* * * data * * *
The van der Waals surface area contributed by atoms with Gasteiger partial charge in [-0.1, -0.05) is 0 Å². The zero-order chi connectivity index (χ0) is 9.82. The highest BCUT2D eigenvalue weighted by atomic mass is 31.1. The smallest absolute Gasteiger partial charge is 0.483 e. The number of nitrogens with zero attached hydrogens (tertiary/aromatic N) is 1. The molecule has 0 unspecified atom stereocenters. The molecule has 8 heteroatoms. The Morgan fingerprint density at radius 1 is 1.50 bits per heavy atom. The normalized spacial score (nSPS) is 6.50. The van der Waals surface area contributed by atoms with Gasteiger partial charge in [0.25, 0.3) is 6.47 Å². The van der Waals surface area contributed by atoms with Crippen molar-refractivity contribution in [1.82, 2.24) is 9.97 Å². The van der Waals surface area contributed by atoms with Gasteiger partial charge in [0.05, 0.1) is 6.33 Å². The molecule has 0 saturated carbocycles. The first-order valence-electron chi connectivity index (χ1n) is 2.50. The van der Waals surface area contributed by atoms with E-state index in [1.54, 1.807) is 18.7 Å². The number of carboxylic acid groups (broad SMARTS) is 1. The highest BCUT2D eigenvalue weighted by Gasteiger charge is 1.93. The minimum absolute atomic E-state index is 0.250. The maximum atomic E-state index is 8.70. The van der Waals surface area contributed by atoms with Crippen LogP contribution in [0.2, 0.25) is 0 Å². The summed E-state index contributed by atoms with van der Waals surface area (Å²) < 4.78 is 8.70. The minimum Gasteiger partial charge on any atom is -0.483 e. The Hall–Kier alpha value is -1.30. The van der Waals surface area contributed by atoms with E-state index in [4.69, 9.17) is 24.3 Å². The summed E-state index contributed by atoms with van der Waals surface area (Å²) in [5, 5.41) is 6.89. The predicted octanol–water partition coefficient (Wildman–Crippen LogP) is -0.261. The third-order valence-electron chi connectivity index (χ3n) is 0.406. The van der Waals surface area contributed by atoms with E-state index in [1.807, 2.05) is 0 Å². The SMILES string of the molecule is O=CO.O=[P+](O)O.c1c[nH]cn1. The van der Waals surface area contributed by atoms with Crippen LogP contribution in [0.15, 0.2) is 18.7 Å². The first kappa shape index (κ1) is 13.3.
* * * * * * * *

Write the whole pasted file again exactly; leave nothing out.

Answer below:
The van der Waals surface area contributed by atoms with Gasteiger partial charge in [-0.1, -0.05) is 0 Å². The zero-order chi connectivity index (χ0) is 9.82. The highest BCUT2D eigenvalue weighted by atomic mass is 31.1. The smallest absolute Gasteiger partial charge is 0.483 e. The number of nitrogens with zero attached hydrogens (tertiary/aromatic N) is 1. The molecule has 0 unspecified atom stereocenters. The molecule has 8 heteroatoms. The Morgan fingerprint density at radius 1 is 1.50 bits per heavy atom. The normalized spacial score (nSPS) is 6.50. The van der Waals surface area contributed by atoms with Gasteiger partial charge in [0.25, 0.3) is 6.47 Å². The van der Waals surface area contributed by atoms with Crippen molar-refractivity contribution in [1.82, 2.24) is 9.97 Å². The van der Waals surface area contributed by atoms with Gasteiger partial charge in [0.05, 0.1) is 6.33 Å². The molecule has 0 saturated carbocycles. The first-order valence-electron chi connectivity index (χ1n) is 2.50. The van der Waals surface area contributed by atoms with E-state index in [1.54, 1.807) is 18.7 Å². The number of carboxylic acid groups (broad SMARTS) is 1. The highest BCUT2D eigenvalue weighted by Gasteiger charge is 1.93. The minimum absolute atomic E-state index is 0.250. The maximum atomic E-state index is 8.70. The van der Waals surface area contributed by atoms with Crippen LogP contribution in [0.2, 0.25) is 0 Å². The summed E-state index contributed by atoms with van der Waals surface area (Å²) < 4.78 is 8.70. The minimum Gasteiger partial charge on any atom is -0.483 e. The Hall–Kier alpha value is -1.30. The van der Waals surface area contributed by atoms with E-state index in [4.69, 9.17) is 24.3 Å². The summed E-state index contributed by atoms with van der Waals surface area (Å²) in [5, 5.41) is 6.89. The predicted octanol–water partition coefficient (Wildman–Crippen LogP) is -0.261. The third-order valence-electron chi connectivity index (χ3n) is 0.406. The van der Waals surface area contributed by atoms with E-state index in [1.807, 2.05) is 0 Å². The SMILES string of the molecule is O=CO.O=[P+](O)O.c1c[nH]cn1. The van der Waals surface area contributed by atoms with Crippen LogP contribution in [0.15, 0.2) is 18.7 Å². The first kappa shape index (κ1) is 13.3.